The title of the Oscar-nominated film “ドライブ・マイ・カー” (“Doraibu Mai Kā,” “Drive My Car”), directed by Ryusuke Hamaguchi and based on the short story by Haruki Murakami, is a metaphor. Or at least it was originally: the Beatles song of the same name is steeped in sexual innuendo.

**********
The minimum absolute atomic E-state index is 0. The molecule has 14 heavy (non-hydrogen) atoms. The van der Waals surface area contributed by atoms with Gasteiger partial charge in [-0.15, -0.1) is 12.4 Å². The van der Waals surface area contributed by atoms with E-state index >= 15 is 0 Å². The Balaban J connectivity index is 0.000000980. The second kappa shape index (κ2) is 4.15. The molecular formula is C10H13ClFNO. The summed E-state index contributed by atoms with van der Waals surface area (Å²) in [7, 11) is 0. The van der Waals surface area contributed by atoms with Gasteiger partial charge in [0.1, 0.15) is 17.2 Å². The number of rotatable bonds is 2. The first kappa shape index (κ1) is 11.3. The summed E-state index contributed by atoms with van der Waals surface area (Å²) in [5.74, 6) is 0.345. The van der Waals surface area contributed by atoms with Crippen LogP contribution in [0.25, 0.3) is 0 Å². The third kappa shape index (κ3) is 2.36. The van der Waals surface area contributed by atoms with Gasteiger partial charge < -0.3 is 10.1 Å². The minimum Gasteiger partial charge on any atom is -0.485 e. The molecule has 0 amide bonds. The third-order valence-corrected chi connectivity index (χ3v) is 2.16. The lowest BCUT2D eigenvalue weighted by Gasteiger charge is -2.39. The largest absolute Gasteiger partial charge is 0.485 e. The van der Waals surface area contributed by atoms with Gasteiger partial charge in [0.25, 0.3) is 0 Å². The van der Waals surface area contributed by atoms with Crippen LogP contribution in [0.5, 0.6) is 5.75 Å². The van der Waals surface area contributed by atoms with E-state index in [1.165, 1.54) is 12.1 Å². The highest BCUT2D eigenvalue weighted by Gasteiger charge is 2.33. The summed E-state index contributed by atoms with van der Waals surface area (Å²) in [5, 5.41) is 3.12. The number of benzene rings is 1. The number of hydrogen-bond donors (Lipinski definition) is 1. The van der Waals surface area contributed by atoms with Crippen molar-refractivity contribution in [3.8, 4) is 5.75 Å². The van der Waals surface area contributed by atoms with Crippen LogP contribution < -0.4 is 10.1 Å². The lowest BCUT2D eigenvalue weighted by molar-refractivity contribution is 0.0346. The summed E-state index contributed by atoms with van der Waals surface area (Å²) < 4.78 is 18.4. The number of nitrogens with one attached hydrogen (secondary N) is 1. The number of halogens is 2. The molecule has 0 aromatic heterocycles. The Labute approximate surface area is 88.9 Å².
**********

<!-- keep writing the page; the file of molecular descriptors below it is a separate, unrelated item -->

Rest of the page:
Metaphors and similes — or 比喩 (hiyu) in Japanese — are an important part of the language, as they are in English. They demonstrate emphasis, function as a euphemism (like “Drive My Car” does in the song), and provide a vivid and expressive way to describe a feeling, action, object or state. They’re also a huge part of the Murakami story behind Japan’s most successful showing at the Academy Awards since the output of Akira Kurosawa. The film is nominated for best foreign film, best adapted screenplay, best director and, the ultimate, best picture.

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